What is the Crown Estate and how does it work?

By Sarah Schneider

A lot has been said whether Prince Harry and Princess Meghan used “taxpayer’s money” to remodel their new family residence, Frogmore Cottage. The UK media argues the royal couple spent “taxpayer’s money” on their new home which we refute with this article.

Frogmore Cottage was renovated with money from the Sovereign Grant, an annual grant that supports the reigning monarch and comes “from a percentage of the profits of the Crown Estate revenue (initially set at 15%, currently at 25%)” according to Royal UK. The Sovereign Grant is a funding to support official duties of The Queen, as well as maintenance of the Occupied Royal Palaces, staff salaries, etc.

What is The Sovereign Grant?

The Sovereign Grant enables The Queen as Head of State to carry out her official duties, which per Royal UK, includes:

  • Royal travel for official engagements in the UK and overseas;
  • the maintenance of Royal residencies which are used for formal entertaining and ceremonial events;
  • funding for the work of The Duke of Edinburgh which supports and complements that of The Queen
  • and salaries for employees of the Royal Household who support and administer the work of Her Majesty as Head of State.

What is the Crown Estate?

The Queen owns properties throughout the United Kingdom, managed through the independent organisation Crown Estate. The Crown Estate does not belong to the Queen or parliament, and cannot be sold by either of the named parties. Per the Sovereign Grant, 15% of the profits made by the Crown Estate goes to the reigning monarch, Queen Elizabeth.

“The Crown Estate as a whole dates back from the time of the Norman Conquest”, according to Royal UK.

In 1760, George III reached an agreement with the Government over the Estate. The Crown Lands* would be managed on behalf of the Government and the surplus revenue would go to the Treasury. In return, the King would receive a fixed annual payment, which was called the Civil List. With effect from 1 April 2012, the Civil List was incorporated into a new system of funding referred to as the Sovereign Grant.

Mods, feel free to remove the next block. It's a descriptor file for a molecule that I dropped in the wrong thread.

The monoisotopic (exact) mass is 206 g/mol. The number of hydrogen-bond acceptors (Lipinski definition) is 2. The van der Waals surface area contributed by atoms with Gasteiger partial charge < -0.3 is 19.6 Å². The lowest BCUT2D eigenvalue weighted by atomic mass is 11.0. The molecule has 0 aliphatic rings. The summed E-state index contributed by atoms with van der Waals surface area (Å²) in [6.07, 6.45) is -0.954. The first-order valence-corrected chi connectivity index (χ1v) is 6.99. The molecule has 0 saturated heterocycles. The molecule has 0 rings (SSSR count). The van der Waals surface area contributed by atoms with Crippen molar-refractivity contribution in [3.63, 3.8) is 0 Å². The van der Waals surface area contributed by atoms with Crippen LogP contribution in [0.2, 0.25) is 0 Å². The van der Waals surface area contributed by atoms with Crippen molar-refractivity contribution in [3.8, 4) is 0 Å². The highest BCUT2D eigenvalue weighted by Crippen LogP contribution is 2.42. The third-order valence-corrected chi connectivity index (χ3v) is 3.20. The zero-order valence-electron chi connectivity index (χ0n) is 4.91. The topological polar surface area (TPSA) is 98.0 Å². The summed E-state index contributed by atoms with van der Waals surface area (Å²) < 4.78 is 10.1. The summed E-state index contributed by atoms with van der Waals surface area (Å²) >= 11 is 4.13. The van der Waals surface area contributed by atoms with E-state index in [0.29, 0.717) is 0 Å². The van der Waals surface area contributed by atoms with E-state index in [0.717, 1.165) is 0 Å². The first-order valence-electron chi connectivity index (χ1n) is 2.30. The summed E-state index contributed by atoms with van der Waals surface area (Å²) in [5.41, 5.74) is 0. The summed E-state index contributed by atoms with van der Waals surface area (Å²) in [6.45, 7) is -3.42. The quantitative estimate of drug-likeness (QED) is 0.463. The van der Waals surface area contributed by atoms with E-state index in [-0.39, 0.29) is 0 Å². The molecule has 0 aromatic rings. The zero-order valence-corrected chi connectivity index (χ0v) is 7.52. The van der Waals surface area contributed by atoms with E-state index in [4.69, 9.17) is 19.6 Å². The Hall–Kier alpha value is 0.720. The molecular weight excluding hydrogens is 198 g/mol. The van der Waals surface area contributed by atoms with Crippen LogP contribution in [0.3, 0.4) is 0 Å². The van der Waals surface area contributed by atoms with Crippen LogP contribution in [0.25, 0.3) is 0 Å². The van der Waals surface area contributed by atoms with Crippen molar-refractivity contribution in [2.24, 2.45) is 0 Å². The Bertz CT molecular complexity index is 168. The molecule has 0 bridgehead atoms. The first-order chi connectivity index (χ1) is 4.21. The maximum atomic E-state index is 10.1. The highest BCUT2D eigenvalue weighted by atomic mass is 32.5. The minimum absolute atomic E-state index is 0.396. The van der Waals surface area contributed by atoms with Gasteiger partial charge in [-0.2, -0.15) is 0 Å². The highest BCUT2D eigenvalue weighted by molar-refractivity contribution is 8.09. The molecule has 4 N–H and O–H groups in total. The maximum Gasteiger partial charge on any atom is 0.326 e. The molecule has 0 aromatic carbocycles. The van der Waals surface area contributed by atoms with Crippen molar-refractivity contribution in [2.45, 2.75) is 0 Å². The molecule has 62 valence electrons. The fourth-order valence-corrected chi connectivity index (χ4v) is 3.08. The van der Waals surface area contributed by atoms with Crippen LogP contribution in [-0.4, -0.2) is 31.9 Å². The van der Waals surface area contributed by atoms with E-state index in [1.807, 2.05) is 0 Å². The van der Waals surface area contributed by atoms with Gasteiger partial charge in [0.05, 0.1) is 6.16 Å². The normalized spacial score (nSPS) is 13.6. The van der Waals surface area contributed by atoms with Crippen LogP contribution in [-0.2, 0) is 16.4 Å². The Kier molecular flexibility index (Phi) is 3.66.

The Crown Estate is not the personal property of the Monarch. It cannot be sold by the Monarch, nor do any profits from it go to the Sovereign.

The Crown Estate is managed by an independent organisation, headed by a Board, and any profit from the Estate is paid every year to the Treasury for the benefit of all UK taxpayers. The Treasury is effectively the principle Government stakeholder and is kept informed of the estate’s overall business plans and strategies.

The Estates portfolio has a value of over £7.3 billion, from beef farms in the north of Scotland to Portland stone mining in Dorset. Windsor Great Park is the only Royal Park managed by the Crown Estate. All other parks are administered by the Royal Parks Agency. Royal UK

As per the Crown Estate’s website, the group manages a variety of different properties also known as “The Crown Lands” but referred to as Crown Estate to avoid confusion:

  • Land belonging to The Queen as monarch
  • The Queen’s private property
  • Properties of the Duchies
  • Government land

The following excerpts are taken from the Crown Estate’s website:

Under the Act of 1961, the estate is managed by a Board who have a duty to maintain and enhance the value of the estate and the return obtained from it, but with due regard to the requirements of good management. The Crown Estate website

“The Crown Estate is run by a Board (The Crown Estate Commissioners) and their staff.”

The Crown Estate belongs to the reigning monarch ‘in right of The Crown’, that is, it is owned by the monarch for the duration of their reign, by virtue of their accession to the throne. But it is not the private property of the monarch – it cannot be sold by the monarch, nor do revenues from it belong to the monarch.

The Government also does not own The Crown Estate. It is managed by an independent organisation – established by statute – headed by a Board (also known as The Crown Estate Commissioners), and the surplus revenue from the estate is paid each year to the Treasury for the benefit of the nation’s finances.

    Conclusion:

    The Queen owns a bulk of property that is managed by the Crown Estate. The Crown Estate is an independent real estate business that returns all of its profits to the Treasury. Per the Sovereign Grant, the Crown Estate grants the Queen 15% of the profits made from lands which the royal family has owned for centuries. Does that sound like “taxpayer’s money”?

    The subject is complex and confusing but it sounds like the public money the Queen receives is her own money. How can that money, that helped renovate Frogmore Cottage, be referred to as taxpayer money when technically it’s not?

    Spread some Duchess of Sussex facts

    Last updated on August 21st, 2019

    References

    The Crown Estate Link
    The Crown Estate History Link